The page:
Superficially Joe seems naive and shy, but a close viewing reveals his love of the disparate vagaries of human interaction and, deeper still, a hardened understanding of a sometimes cruel and indifferent world. In season one, Joe’s planned, regimented life is shaken by the arrival of a new teacher at his school, a strange, nerdy band teacher obsessed with doomsday prepping and the current stock of food and supplies crowding her fortified basement. Season one contends with a variety of wonderfully unexpected conflicts (including Joe’s childlike and belated discovery of The Who’s “Baba O’ Riley”) which culminates in a troubled love story. It is unequivocally beautiful, simple, complex and addictive.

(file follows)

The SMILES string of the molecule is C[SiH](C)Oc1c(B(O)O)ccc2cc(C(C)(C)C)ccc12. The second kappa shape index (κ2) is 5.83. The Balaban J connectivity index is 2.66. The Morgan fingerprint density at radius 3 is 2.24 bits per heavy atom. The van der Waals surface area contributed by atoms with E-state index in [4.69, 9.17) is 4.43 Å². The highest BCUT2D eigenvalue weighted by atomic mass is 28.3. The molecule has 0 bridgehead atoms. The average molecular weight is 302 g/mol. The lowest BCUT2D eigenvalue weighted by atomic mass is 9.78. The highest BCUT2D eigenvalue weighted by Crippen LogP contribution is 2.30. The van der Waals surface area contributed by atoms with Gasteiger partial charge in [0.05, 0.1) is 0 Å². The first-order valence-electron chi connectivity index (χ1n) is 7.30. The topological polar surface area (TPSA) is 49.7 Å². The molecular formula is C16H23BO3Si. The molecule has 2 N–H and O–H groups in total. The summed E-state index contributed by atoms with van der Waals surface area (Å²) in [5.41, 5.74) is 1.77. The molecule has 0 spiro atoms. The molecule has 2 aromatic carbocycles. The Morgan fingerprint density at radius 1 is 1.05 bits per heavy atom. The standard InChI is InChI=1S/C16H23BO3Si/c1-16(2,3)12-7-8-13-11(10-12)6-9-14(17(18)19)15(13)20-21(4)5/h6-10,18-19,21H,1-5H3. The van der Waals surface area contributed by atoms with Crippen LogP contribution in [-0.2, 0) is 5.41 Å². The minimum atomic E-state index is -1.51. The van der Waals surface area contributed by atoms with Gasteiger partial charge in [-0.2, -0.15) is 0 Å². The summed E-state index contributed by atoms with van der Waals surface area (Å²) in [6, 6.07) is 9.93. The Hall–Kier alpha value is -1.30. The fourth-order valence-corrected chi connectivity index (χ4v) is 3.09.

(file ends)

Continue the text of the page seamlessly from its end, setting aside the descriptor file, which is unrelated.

In the winter of 2019, season two landed with a more story driven series of 15-minute vignettes which have gotten better with each week. I won’t spoil the story arc, but in eight episodes I have laughed, frowned with anger and nearly wept openly in front of other grown men. My obsession with Joe Pera Talks with You has been personally surprising and has left me wondering if I even know myself at all. I would have never believed a 15-minute skit involving a quiet, anachronistic choir teacher talking about how the sound of various liquids being poured into a glass can be soothing could induce such joy and sadness within me.